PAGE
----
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May 3, 2011

Top al-Qaeda leaders captured or killed on Pakistani soil

Top Story

May 3, 2011

LAHORE: Following the killing of Osama bin Laden in the picturesque town of Abbottabad, Pakistan has again come to international limelight for all the bad reasons as history shows that till date, nearly a dozen of al-Qaeda’s most important leaders have either been arrested alive or have been killed in this part of the globe since the 9/11 episode.
A list of eminent al-Qaeda leaders arrested in Pakistan shows that on March 2 2002, less than six months after the twin towers of New York’s World Trade Centre were allegedly rocked by this infamous organization, its then operational chief called Abu Zubaidah was apprehended in the industrial town of Faisalabad.
Born in 1971, the Saudi Arabia-born Palestinian Abu Zubaidah has been held by the American investigative agencies at the notorious Guantanamo Bay in Cuba since September 2006.
Also known as Zayn al-Abidin Muhammad Husain and Abd Al-Hadi Al-Wahab, Abu Zubaidah was sentenced to death in absentia by a Jordanian court for his role in a thwarted plot to bomb the local hotels during millennium celebrations. There were reports in recent years that the United States government believed Abu Zubaidah was neither a member of al-Qaeda nor was he involved in the terrorist activities, for which he was subjected to some of the most inhuman torture techniques like water boarding since his arrest. On September 15 2002 another important al-Qaeda operative called Ramzi Binalshibh was arrested in Karachi and handed over to the FBI.
On March 1 2003 Khalid Sheikh Mohammad was arrested in Rawalpindi and also handed over to the FBI. A Pakistani by origin, Khalid had grown up in Kuwait.
Besides having masterminded the 9/11 attacks on the US, Khalid Sheikh Mohammad is also known to have beheaded the Wall Street journalist Daniel Pearl in Karachi in February 2002.
On March 16 2003 a high value al-Qaeda target named Yassir al-Jaziri was arrested in Lahore along with three other accomplices. His capture had resulted

after information was extracted from Khalid Sheikh Mohammed. He was then described as the seventh most important al-Qaeda member.
British Daily “The Sunday Mirror” described Yassir as “Osama’s moneyman” and a “computer wizard” who was captured with two laptops. In April 2003, Khalid bin Attash or Walid bin Attish, the man believed to have been a prime suspect in the case relating to the October 2000 attack on the American naval ship “USS Cole” at Aden, was seized in Karachi. He too was handed over to the US authorities for further probe.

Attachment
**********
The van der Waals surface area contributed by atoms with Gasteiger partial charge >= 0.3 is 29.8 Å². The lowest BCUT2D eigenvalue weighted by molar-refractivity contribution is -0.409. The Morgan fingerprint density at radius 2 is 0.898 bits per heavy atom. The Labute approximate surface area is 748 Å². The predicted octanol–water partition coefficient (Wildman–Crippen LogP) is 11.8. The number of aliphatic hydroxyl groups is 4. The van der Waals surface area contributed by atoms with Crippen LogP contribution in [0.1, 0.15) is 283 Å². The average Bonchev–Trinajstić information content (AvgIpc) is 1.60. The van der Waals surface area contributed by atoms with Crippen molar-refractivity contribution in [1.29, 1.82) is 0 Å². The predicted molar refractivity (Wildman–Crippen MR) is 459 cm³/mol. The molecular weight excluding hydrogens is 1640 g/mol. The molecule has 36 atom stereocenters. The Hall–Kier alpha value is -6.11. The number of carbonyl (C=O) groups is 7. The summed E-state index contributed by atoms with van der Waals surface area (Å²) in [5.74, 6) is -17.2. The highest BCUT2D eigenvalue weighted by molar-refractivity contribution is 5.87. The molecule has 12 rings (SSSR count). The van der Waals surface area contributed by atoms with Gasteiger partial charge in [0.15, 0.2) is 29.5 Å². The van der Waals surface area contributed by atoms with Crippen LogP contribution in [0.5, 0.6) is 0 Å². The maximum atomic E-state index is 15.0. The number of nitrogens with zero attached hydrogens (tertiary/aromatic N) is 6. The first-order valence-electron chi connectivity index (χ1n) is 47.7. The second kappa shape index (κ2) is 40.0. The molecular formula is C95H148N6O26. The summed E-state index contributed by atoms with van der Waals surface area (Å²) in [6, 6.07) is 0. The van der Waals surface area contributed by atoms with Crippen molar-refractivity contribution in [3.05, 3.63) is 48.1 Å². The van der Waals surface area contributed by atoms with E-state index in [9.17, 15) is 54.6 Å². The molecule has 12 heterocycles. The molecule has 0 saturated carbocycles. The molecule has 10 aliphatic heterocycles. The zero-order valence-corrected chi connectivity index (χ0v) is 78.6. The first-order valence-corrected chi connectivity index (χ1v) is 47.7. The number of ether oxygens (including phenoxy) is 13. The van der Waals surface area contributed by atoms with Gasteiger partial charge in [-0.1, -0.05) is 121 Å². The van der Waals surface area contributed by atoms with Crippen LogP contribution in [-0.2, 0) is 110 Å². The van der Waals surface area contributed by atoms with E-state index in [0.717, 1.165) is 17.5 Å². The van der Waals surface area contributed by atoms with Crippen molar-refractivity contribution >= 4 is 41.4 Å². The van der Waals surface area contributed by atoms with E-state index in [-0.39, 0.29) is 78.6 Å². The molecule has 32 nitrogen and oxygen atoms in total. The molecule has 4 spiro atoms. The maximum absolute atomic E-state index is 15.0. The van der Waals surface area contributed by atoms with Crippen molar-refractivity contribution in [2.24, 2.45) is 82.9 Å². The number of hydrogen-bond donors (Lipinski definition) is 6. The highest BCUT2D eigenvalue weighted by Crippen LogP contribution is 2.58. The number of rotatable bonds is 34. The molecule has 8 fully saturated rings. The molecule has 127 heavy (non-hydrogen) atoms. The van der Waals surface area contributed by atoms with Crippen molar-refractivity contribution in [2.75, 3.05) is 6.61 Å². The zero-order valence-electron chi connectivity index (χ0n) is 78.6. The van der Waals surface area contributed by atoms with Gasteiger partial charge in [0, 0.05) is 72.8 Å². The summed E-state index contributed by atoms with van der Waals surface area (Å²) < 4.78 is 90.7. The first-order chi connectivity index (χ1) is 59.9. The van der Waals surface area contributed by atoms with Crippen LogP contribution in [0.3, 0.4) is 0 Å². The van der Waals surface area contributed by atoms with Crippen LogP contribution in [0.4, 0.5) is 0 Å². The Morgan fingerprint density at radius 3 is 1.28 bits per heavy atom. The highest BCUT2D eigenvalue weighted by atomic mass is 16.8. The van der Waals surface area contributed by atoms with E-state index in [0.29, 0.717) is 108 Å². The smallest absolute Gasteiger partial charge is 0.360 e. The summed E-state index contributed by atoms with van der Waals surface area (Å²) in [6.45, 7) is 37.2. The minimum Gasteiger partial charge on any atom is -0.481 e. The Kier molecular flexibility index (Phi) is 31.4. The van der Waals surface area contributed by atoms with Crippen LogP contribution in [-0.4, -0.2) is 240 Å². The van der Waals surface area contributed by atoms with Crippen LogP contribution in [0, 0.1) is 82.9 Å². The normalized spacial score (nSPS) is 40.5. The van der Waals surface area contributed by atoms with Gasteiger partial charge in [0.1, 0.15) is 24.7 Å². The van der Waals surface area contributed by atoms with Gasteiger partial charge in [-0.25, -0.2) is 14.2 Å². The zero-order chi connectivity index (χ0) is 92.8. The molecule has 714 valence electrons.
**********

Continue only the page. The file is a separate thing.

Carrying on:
In August 2009, another al-Qaeda strong man, Tohir Yuldashev, was killed in a US predator air strike, shortly after Baitullah Mehsud’s death.
Yuldashev, an Uzbek by origin, had reportedly lost a leg and arm in the drone missile strike on August 27 2009 and was rushed to a hospital in Zhob (Balochistan), where he had later succumbed to his injuries.
On July 30, 2004 after a 14-hour long encounter, a Tanzanian national and a wanted al-Qaeda commander Ahmed Khalfan Ghailani was arrested from the city of Gujrat to the sheer delight of the American leadership.
Wanted by the US for his involvement in the explosions outside the US embassies in Kenya and Tanzania in 1998, Khalfan Ghailani had reportedly escaped to Pakistan immediately after the 1998 explosions. In August 2004 an al-Qaeda computer wizard known as Mohammad Naeem Noor Khan was arrested in Lahore. He was believed to have had extensive links with Khalfan Ghailani, who was arrested just days before him.
On May 2, 2005 another senior al-Qaeda stalwart Abu Faraj al-Libi or Mustafa al-Uzayti was arrested by the Pakistani sensitive agencies in Mardan, a town near Peshawar. He is now in American military custody at the Guantanamo Bay detention camp, having previously been held at some secret location.
A Libyan by origin, Libi was believed to be an al-Qaeda’s number three at the time of his arrest and the head of the organization’s network functional in Pakistan. In May 2006, credible US wire agency Associated Press had revealed that a man called Mustafa Setmarian Nasar was captured in a sting operation carried out in the city of Quetta.
Quoting a US law enforcement official, the Associated Press had then reported that the dual Syrian-Spanish national was carrying a head money of $5 million.
Nasar was reportedly captured in late October 2005. He was wanted in Spain in connection with the 2004 Madrid train bombings. Nasar was initially mentioned by British media as a possible suspected planner in the July 7, 2005 London bombings. On January 29, 2008 Abu Laith al-Libi, a top aL-Qaeda commander and a trusted lieutenant of Osama bin Laden, was killed by a US missile in Waziristan.
An expert in guerilla warfare, Abu Laith al-Libi was a senior leader of the al-Qaeda movement in Afghanistan, who had appeared in various videos. He had also served as an al-Qaeda spokesman for some time.

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